Toronto’s Ellen Wong named a TIFF ris­ing star

Ac­tress stars in Net­flix com­edy GLOW, her big­gest role to date by Jes­sica Wei

Bayview Post - - Arts -

From rough­ing it up in a wrestling ring in Net­flix’s com­edy se­ries

GLOW to swing­ing across a rock venue stage wield­ing a pair of knives in the 2010 hit (and love let­ter to Toronto’s in­die rock scene) Scott

Pil­grim vs. the World, Ellen Wong is no stranger to sub­vert­ing stereo­types. The Toronto ac­tress is part of this year’s co­hort of TIFF’s Ris­ing Stars pro­gram, a pro­fes­sional de­vel­op­ment pro­gram that iden­ti­fies and fos­ters Canada’s bright­est emerg­ing tal­ent and in­cludes alums such as Ta­tiana Maslany, Stephan James and Sarah Gadon.

“I feel so grate­ful that I’m part of this pro­gram be­cause it’s such a sup­port­ive en­vi­ron­ment and a safe place to be able to bring the Cana­dian sto­ries to the film and TV land­scape,” says Wong.

The jour­ney to star sta­tus has been rife with self-ques­tion­ing. The child of Cam­bo­dian refugees, Wong has a unique per­spec­tive in the in­dus­try of film and tele­vi­sion, which she ap­proached with cau­tion.

“I’ve al­ways wanted to be an ac­tor, but [grow­ing up] I al­ways felt it like it was a se­cret,” said Wong. “Given where my par­ents are from, there was a lot of fear in­stilled –– fear of fail­ing, fear of not hav­ing se­cu­rity, not feel­ing safe in life.”

A post­grad back­pack­ing trip through South­east Asia, in­clud­ing Cam­bo­dia, helped her fully un­der­stand the jour­ney that her par­ents un­der­went to get to a place of se­cu­rity: through the refugee camps, the lone­li­ness and the crush­ing re­al­iza­tion that they would never be able to go home. “You didn’t even know snow ex­isted, but then here you are, in a for­eign coun­try, in the win­ter­time!” she ex­claims.

“I un­der­stood why they did not want me to pur­sue a ca­reer that meant tak­ing a risk and meant no guar­an­tee of se­cu­rity or safety or income,” she says. “But I also thought, ‘If I don’t at least pur­sue my dreams, then what did my par­ents go through? Why did they do that?’ They’ve come here so that I can dream.”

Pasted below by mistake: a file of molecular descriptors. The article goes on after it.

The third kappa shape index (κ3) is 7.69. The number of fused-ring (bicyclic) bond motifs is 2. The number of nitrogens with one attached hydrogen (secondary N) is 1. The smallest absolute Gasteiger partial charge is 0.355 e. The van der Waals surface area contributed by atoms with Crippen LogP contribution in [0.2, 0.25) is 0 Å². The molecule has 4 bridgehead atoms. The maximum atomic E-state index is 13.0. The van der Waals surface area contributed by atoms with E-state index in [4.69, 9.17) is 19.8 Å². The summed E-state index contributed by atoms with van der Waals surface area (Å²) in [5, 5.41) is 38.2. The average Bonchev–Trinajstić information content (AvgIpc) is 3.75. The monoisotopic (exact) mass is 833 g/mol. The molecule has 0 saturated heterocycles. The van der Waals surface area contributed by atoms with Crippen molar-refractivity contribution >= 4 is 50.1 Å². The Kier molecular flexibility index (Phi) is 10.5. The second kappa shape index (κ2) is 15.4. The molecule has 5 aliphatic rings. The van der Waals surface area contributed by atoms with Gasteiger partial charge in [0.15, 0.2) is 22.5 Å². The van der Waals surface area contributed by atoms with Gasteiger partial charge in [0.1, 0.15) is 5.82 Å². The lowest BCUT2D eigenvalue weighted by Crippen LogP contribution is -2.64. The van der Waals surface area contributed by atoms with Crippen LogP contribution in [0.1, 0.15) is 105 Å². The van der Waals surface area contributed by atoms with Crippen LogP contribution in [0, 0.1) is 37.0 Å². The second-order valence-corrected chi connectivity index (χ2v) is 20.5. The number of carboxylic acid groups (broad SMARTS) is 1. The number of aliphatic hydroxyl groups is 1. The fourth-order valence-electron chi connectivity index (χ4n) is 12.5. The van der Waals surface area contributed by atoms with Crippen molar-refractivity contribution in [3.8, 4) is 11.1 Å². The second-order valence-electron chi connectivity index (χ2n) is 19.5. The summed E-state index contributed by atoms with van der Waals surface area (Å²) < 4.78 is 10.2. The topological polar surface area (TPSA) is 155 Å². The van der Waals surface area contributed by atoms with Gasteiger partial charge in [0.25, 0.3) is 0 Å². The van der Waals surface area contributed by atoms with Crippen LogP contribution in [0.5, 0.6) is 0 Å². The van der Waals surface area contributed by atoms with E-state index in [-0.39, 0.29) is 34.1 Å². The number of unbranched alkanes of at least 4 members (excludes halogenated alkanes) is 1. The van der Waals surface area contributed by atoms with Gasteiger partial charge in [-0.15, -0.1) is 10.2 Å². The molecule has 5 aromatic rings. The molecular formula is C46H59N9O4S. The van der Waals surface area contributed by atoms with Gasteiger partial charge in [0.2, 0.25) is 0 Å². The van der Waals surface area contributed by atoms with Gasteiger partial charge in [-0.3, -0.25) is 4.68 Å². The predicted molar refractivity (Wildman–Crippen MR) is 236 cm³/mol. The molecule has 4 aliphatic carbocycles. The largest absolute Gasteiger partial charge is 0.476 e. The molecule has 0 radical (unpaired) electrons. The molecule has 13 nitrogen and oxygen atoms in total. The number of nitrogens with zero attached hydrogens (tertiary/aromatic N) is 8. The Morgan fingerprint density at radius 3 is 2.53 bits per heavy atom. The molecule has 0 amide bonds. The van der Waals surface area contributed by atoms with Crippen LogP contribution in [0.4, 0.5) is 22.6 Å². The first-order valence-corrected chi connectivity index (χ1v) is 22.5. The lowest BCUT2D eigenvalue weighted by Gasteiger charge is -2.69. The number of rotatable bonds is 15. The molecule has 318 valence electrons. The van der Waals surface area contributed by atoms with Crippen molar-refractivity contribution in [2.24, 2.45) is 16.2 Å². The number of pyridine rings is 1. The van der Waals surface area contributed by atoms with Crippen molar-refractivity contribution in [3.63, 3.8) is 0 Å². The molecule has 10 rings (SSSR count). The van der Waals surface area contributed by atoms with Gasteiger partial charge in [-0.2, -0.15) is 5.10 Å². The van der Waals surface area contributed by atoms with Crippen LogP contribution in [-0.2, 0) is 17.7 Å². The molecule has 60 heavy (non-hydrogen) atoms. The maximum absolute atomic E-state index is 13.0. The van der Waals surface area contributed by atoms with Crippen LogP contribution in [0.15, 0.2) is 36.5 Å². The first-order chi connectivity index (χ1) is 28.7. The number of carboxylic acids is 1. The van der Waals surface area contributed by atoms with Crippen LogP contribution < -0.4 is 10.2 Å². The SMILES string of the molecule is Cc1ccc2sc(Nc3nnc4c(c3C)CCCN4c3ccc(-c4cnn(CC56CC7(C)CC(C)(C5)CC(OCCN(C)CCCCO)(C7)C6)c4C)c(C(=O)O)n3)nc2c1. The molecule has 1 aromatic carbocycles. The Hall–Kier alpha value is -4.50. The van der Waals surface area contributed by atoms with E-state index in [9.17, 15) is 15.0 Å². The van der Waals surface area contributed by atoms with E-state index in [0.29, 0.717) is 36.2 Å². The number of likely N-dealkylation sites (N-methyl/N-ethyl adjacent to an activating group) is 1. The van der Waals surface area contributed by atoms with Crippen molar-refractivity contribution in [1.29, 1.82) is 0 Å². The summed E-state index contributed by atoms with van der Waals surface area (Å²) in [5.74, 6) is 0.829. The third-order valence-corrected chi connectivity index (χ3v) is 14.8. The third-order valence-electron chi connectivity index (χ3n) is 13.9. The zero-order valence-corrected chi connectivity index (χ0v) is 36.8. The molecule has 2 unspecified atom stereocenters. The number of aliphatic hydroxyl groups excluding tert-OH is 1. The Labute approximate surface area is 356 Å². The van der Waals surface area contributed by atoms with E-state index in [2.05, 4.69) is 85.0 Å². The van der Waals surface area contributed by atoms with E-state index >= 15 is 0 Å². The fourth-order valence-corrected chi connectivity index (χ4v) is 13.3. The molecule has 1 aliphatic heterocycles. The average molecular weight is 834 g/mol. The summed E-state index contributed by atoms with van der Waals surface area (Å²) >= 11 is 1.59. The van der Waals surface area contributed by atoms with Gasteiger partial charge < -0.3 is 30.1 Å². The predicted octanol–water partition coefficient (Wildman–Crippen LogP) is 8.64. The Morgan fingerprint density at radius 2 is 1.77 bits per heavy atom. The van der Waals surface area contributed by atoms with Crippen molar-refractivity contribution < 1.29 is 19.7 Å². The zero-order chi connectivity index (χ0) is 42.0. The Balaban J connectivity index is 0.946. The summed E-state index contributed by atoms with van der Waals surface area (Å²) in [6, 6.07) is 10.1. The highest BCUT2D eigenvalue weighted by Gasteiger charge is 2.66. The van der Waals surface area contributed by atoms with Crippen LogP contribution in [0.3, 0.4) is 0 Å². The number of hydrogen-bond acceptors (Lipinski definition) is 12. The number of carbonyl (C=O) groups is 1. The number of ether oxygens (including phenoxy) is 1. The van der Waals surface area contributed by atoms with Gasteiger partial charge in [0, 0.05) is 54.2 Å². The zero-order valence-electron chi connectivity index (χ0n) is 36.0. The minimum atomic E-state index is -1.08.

GLOW, Wong’s most high-pro­file project to date, is about a group of women who inad­ver­tently find them­selves the stars of a new show about fe­male wrestlers. In one episode, af­ter Marc Maron’s char­ac­ter dis­misses her as “Ori­en­tal,” she swiftly cor­rects him: “I’m Cam­bo­dian,” she says.

“It’s just two words,” said Wong. “But I felt that was a huge leap in terms of what the Asian iden­tity is on screen. That was huge to me.”

Wong also ap­pears in the up­com­ing TV se­ries Con­dor and has a re­cur­ring role on Syfy’s Dark Mat­ter. She and the other TIFF ris­ing stars, Daniel Do­heny, Mary Gal­loway and Théodore Pel­lerin, were cho­sen by an all-women jury, in­clud­ing film­mak­ers Deepa Me­hta and Pa­tri­cia Rozema. It’s an in­no­va­tion that makes the Ris­ing Star pro­gram stand out.

“A pro­gram like TIFF Ris­ing Stars is so amaz­ing be­cause it def­i­nitely caters to help­ing ac­tors not just be ac­tors but also be ac­tivists and stand for things that re­ally mat­ter to us as hu­mans,” says Wong. “There’s so much tal­ent here, and I don’t ever want to lose sight of where I’m from, ever.”

Alison Brie (left) and Ellen Wong in ‘GLOW’

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